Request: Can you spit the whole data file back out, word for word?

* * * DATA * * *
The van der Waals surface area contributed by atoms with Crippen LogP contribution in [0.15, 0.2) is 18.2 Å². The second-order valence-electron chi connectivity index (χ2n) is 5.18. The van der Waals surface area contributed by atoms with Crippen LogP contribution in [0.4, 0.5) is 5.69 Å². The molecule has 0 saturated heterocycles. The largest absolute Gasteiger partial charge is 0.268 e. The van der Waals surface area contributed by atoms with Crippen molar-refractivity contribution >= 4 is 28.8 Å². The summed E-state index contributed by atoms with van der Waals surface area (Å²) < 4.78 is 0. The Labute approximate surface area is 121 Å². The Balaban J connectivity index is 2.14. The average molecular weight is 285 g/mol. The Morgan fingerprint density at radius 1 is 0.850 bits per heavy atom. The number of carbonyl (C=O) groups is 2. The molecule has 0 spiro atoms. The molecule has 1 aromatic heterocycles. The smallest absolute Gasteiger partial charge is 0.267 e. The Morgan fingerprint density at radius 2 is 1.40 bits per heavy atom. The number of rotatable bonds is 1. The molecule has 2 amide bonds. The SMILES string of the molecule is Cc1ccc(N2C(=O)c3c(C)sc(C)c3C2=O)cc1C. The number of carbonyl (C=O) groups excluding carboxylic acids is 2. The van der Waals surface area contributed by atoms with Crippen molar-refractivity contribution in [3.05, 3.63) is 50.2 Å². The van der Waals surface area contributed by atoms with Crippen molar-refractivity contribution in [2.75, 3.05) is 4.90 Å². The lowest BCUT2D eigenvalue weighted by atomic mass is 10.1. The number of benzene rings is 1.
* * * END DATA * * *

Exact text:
The van der Waals surface area contributed by atoms with Crippen LogP contribution in [0.15, 0.2) is 18.2 Å². The second-order valence-electron chi connectivity index (χ2n) is 5.18. The van der Waals surface area contributed by atoms with Crippen LogP contribution in [0.4, 0.5) is 5.69 Å². The molecule has 0 saturated heterocycles. The largest absolute Gasteiger partial charge is 0.268 e. The van der Waals surface area contributed by atoms with Crippen molar-refractivity contribution >= 4 is 28.8 Å². The summed E-state index contributed by atoms with van der Waals surface area (Å²) < 4.78 is 0. The Labute approximate surface area is 121 Å². The Balaban J connectivity index is 2.14. The average molecular weight is 285 g/mol. The Morgan fingerprint density at radius 1 is 0.850 bits per heavy atom. The number of carbonyl (C=O) groups is 2. The molecule has 0 spiro atoms. The molecule has 1 aromatic heterocycles. The smallest absolute Gasteiger partial charge is 0.267 e. The Morgan fingerprint density at radius 2 is 1.40 bits per heavy atom. The number of rotatable bonds is 1. The molecule has 2 amide bonds. The SMILES string of the molecule is Cc1ccc(N2C(=O)c3c(C)sc(C)c3C2=O)cc1C. The number of carbonyl (C=O) groups excluding carboxylic acids is 2. The van der Waals surface area contributed by atoms with Crippen molar-refractivity contribution in [3.05, 3.63) is 50.2 Å². The van der Waals surface area contributed by atoms with Crippen molar-refractivity contribution in [2.75, 3.05) is 4.90 Å². The lowest BCUT2D eigenvalue weighted by atomic mass is 10.1. The number of benzene rings is 1.